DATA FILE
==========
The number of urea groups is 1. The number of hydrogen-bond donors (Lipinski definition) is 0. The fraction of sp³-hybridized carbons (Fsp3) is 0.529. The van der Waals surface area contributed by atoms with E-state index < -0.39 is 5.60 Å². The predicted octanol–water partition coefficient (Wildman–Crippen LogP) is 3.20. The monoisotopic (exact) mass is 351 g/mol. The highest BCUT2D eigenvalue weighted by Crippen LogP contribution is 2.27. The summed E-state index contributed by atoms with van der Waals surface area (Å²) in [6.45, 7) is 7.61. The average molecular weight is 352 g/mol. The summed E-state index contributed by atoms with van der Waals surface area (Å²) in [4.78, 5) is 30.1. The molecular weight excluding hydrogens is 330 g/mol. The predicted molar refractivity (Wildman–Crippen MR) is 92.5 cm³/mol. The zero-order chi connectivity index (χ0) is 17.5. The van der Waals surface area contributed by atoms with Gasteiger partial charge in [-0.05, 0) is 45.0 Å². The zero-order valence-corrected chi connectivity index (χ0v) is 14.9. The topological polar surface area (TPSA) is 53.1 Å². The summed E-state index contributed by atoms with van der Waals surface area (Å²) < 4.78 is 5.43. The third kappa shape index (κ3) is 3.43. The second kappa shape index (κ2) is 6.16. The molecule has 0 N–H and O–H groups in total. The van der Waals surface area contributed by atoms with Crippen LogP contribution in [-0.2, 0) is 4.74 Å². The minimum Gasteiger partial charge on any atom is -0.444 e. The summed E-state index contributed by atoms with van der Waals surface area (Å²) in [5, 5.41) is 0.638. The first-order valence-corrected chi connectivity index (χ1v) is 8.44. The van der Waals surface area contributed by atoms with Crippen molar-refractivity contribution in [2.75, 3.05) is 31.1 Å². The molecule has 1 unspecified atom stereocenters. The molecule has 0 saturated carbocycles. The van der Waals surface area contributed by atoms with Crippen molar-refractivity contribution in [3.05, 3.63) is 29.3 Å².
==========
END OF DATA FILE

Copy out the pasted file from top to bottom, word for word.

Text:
The number of urea groups is 1. The number of hydrogen-bond donors (Lipinski definition) is 0. The fraction of sp³-hybridized carbons (Fsp3) is 0.529. The van der Waals surface area contributed by atoms with E-state index < -0.39 is 5.60 Å². The predicted octanol–water partition coefficient (Wildman–Crippen LogP) is 3.20. The monoisotopic (exact) mass is 351 g/mol. The highest BCUT2D eigenvalue weighted by Crippen LogP contribution is 2.27. The summed E-state index contributed by atoms with van der Waals surface area (Å²) in [6.45, 7) is 7.61. The average molecular weight is 352 g/mol. The summed E-state index contributed by atoms with van der Waals surface area (Å²) in [4.78, 5) is 30.1. The molecular weight excluding hydrogens is 330 g/mol. The predicted molar refractivity (Wildman–Crippen MR) is 92.5 cm³/mol. The zero-order chi connectivity index (χ0) is 17.5. The van der Waals surface area contributed by atoms with Gasteiger partial charge in [-0.05, 0) is 45.0 Å². The zero-order valence-corrected chi connectivity index (χ0v) is 14.9. The topological polar surface area (TPSA) is 53.1 Å². The summed E-state index contributed by atoms with van der Waals surface area (Å²) < 4.78 is 5.43. The third kappa shape index (κ3) is 3.43. The second kappa shape index (κ2) is 6.16. The molecule has 0 N–H and O–H groups in total. The van der Waals surface area contributed by atoms with Crippen LogP contribution in [-0.2, 0) is 4.74 Å². The minimum Gasteiger partial charge on any atom is -0.444 e. The summed E-state index contributed by atoms with van der Waals surface area (Å²) in [5, 5.41) is 0.638. The first-order valence-corrected chi connectivity index (χ1v) is 8.44. The van der Waals surface area contributed by atoms with Crippen molar-refractivity contribution in [2.75, 3.05) is 31.1 Å². The molecule has 1 unspecified atom stereocenters. The molecule has 0 saturated carbocycles. The van der Waals surface area contributed by atoms with Crippen molar-refractivity contribution in [3.05, 3.63) is 29.3 Å².